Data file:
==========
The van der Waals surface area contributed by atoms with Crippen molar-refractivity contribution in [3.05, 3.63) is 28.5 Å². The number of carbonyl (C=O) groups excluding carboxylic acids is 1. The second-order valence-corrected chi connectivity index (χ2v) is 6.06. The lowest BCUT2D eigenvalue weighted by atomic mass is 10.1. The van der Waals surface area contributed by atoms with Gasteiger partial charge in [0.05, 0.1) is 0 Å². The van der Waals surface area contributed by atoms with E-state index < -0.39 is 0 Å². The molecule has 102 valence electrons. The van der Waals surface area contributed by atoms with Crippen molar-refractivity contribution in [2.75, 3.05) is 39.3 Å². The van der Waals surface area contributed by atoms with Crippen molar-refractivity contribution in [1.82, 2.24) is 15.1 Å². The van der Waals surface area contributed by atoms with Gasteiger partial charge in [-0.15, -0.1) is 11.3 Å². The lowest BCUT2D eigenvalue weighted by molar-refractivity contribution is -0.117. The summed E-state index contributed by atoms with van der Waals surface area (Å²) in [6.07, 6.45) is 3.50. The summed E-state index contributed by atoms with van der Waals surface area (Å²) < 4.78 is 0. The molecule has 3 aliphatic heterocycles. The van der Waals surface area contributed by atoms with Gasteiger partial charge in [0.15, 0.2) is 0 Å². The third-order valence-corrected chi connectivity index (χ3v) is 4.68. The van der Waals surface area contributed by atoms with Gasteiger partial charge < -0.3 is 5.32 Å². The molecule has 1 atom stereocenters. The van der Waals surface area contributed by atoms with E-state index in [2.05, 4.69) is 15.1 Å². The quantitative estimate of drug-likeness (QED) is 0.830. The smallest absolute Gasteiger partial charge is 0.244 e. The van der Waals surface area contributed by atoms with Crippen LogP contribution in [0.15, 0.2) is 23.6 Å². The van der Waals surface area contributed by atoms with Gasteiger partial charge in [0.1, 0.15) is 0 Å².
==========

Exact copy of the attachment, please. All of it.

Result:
The van der Waals surface area contributed by atoms with Crippen molar-refractivity contribution in [3.05, 3.63) is 28.5 Å². The number of carbonyl (C=O) groups excluding carboxylic acids is 1. The second-order valence-corrected chi connectivity index (χ2v) is 6.06. The lowest BCUT2D eigenvalue weighted by atomic mass is 10.1. The van der Waals surface area contributed by atoms with Gasteiger partial charge in [0.05, 0.1) is 0 Å². The van der Waals surface area contributed by atoms with E-state index < -0.39 is 0 Å². The molecule has 102 valence electrons. The van der Waals surface area contributed by atoms with Crippen molar-refractivity contribution in [2.75, 3.05) is 39.3 Å². The van der Waals surface area contributed by atoms with Crippen molar-refractivity contribution in [1.82, 2.24) is 15.1 Å². The van der Waals surface area contributed by atoms with Gasteiger partial charge in [-0.15, -0.1) is 11.3 Å². The lowest BCUT2D eigenvalue weighted by molar-refractivity contribution is -0.117. The summed E-state index contributed by atoms with van der Waals surface area (Å²) in [6.07, 6.45) is 3.50. The summed E-state index contributed by atoms with van der Waals surface area (Å²) < 4.78 is 0. The molecule has 3 aliphatic heterocycles. The van der Waals surface area contributed by atoms with Gasteiger partial charge in [0.15, 0.2) is 0 Å². The third-order valence-corrected chi connectivity index (χ3v) is 4.68. The van der Waals surface area contributed by atoms with Gasteiger partial charge < -0.3 is 5.32 Å². The molecule has 1 atom stereocenters. The van der Waals surface area contributed by atoms with E-state index in [2.05, 4.69) is 15.1 Å². The quantitative estimate of drug-likeness (QED) is 0.830. The smallest absolute Gasteiger partial charge is 0.244 e. The van der Waals surface area contributed by atoms with Crippen LogP contribution in [0.15, 0.2) is 23.6 Å². The van der Waals surface area contributed by atoms with Gasteiger partial charge in [0.1, 0.15) is 0 Å².